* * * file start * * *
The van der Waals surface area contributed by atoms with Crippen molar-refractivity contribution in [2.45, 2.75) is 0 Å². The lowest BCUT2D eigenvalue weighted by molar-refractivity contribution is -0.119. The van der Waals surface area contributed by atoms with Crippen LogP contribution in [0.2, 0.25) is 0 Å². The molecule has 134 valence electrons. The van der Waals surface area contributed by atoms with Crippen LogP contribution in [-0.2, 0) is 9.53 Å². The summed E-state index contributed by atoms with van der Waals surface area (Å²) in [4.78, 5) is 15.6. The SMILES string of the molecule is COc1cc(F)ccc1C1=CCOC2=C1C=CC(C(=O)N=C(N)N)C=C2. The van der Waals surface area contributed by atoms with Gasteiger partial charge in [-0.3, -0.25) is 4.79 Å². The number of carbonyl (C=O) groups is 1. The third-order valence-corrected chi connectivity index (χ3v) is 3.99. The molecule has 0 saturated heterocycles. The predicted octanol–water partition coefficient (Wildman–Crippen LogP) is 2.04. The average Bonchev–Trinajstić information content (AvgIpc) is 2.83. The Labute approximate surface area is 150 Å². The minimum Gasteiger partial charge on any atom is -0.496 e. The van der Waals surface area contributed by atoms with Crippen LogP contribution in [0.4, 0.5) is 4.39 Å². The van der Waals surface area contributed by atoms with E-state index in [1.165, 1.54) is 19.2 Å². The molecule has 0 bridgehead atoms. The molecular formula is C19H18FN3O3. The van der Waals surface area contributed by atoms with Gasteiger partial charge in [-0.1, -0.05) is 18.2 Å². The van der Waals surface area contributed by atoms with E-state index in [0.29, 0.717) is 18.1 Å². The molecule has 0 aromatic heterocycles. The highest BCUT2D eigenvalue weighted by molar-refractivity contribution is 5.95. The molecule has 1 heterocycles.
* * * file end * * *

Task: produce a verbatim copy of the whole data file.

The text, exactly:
The van der Waals surface area contributed by atoms with Crippen molar-refractivity contribution in [2.45, 2.75) is 0 Å². The lowest BCUT2D eigenvalue weighted by molar-refractivity contribution is -0.119. The van der Waals surface area contributed by atoms with Crippen LogP contribution in [0.2, 0.25) is 0 Å². The molecule has 134 valence electrons. The van der Waals surface area contributed by atoms with Crippen LogP contribution in [-0.2, 0) is 9.53 Å². The summed E-state index contributed by atoms with van der Waals surface area (Å²) in [4.78, 5) is 15.6. The SMILES string of the molecule is COc1cc(F)ccc1C1=CCOC2=C1C=CC(C(=O)N=C(N)N)C=C2. The van der Waals surface area contributed by atoms with Gasteiger partial charge in [-0.3, -0.25) is 4.79 Å². The number of carbonyl (C=O) groups is 1. The third-order valence-corrected chi connectivity index (χ3v) is 3.99. The molecule has 0 saturated heterocycles. The predicted octanol–water partition coefficient (Wildman–Crippen LogP) is 2.04. The average Bonchev–Trinajstić information content (AvgIpc) is 2.83. The Labute approximate surface area is 150 Å². The minimum Gasteiger partial charge on any atom is -0.496 e. The van der Waals surface area contributed by atoms with Crippen LogP contribution in [0.4, 0.5) is 4.39 Å². The van der Waals surface area contributed by atoms with E-state index in [1.165, 1.54) is 19.2 Å². The molecule has 0 bridgehead atoms. The molecular formula is C19H18FN3O3. The van der Waals surface area contributed by atoms with Gasteiger partial charge in [-0.1, -0.05) is 18.2 Å². The van der Waals surface area contributed by atoms with E-state index in [0.29, 0.717) is 18.1 Å². The molecule has 0 aromatic heterocycles. The highest BCUT2D eigenvalue weighted by molar-refractivity contribution is 5.95. The molecule has 1 heterocycles.